Course Descriptons By Program
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CHE101 - General Chemistry I
This is an introductory course for majors and non-majors. Topics covered include atomic structure, chemical reactions, stoichiometry, the gaseous state, chemical bonding, phase changes, and enthalpy.
CHE102 - General Chemistry II
This course is a continuation of General Chemistry I and is for majors and non-majors. Topics covered include solutions, kinetics, thermodynamics, gaseous and ionic equilibrium, acids and bases, and solubility equilibrium.
CHE103 - Chemistry for the Everyday World
Chemical principles are introduced and applied to issues and problems facing society. The fundamental language and symbols of descriptive chemistry are covered and used as a means of describing the natural world. To promote science literacy, case studies of current, important topics in science which have an impact on society will be examined.
CHE104 - Introduction to Experimental Chemistry
This course is specifically designed for students who have declared a major in chemistry. It prepares chemistry majors for successful entry into the 5-semester sequence of integrated lab courses that begins in the spring of a studentâ€™s 2nd year in the chemistry program. The course will build upon the foundation of general chemistry and extend students' knowledge of the experimental nature of chemistry. The focus will be on the methodology, tools, and techniques that chemists utilize in their work. Mathematical, scientific, laboratory, and ethical skills are developed.
CHE306 - Inorganic Chemistry
A foundation course for chemistry majors and minors. Topics covered include covalent, ionic, and metallic bonding, molecular symmetry, solid state structures, acid/base and oxidation reduction chemistry, as well as transition metal complexes.
CHE320 - Analytical/Instrumental Chemistry
This is a foundation course for chemistry majors and minors in which the principles of analytical chemistry are introduced. The course initially focuses on the traditional â€œwetâ€ chemical technique of titrimetry and progresses to study of instrumental methods of analysis. Specific topics covered include acid/base, precipitation, and complexometric titrations as well as optical spectroscopy and chromatography.
CHE331 - Organic Chemistry I
This is a foundation course for chemistry majors in which the basic principles that govern carbon- based compounds are introduced. Particular emphasis is placed on introduction of the basic functional groups and their structural, chemical, and stereochemical properties. An introduction to reactions of functional groups, including alkanes, alkyl halides, alcohols, alkenes, alkynes and conjugated systems through study of reaction mechanisms, molecular modeling, and synthesis. Students are introduced to and trained in important purification techniques and instrumentation used for characterizing molecules.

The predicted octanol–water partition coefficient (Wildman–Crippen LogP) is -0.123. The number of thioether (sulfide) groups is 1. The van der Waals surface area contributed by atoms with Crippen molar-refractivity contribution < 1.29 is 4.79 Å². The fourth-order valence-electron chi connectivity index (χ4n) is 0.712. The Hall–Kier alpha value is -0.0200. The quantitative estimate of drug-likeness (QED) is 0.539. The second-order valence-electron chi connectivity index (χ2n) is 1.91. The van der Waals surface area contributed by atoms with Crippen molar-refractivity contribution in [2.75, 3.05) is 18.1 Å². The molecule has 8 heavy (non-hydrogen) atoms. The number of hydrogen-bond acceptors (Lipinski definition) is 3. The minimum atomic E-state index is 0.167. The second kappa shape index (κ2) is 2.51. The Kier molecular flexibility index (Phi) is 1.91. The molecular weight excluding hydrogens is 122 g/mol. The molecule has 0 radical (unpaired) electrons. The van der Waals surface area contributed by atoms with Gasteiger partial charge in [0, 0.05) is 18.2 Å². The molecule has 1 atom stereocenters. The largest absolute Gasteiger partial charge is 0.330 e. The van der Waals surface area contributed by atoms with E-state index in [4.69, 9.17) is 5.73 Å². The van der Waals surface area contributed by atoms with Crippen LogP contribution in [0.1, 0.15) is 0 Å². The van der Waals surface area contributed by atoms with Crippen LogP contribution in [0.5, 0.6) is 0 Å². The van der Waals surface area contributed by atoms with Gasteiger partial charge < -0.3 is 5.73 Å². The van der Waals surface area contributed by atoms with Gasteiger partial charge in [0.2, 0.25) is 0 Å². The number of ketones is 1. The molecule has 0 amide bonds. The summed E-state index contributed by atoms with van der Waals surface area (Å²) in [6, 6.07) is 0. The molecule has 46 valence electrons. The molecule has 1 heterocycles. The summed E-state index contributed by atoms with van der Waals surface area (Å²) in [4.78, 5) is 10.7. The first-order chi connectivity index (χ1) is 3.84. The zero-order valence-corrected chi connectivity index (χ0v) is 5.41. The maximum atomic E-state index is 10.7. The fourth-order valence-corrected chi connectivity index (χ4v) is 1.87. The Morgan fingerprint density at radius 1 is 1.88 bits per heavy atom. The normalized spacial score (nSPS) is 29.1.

CHE333 - Chemistry of Hazardous Materials
This course provides in-depth study of chemistry knowledge involved in the main classes of hazardous materials including explosives, compressed gases, flammable liquids and solids, oxidizers, poisons, corrosives, and radioactive materials. Chemical principles such as molecular structures, reactivity, and compatibility will be examined for each class of hazardous materials. The course will also introduce chemical safety and relevant regulations involved with hazardous materials in various industries, laboratories, and the environment.
CHE341 - Organic Chemistry II
This is an in-depth course for chemistry majors and minors which continues the study of important functional groups including alcohols, ethers, carboxylic acids, esters, amides, aldehydes, ketones, amines, phenols and aryl halides. There is a special focus on reactions, mechanisms and synthetic strategies, and introduces and demonstrates the use of spectroscopy to further understand molecular structure.
CHE342 - Organic Chemistry II Lab
This is a laboratory section for non-chemistry majors to accompany Organic Chemistry II (CHE 341). Students continue experiments that study organic functional groups transformations using advanced techniques and instrumentation. There is a special emphasis on molecular structure analysis using spectroscopy.
CHE371 - Intermediate Chemistry Lab I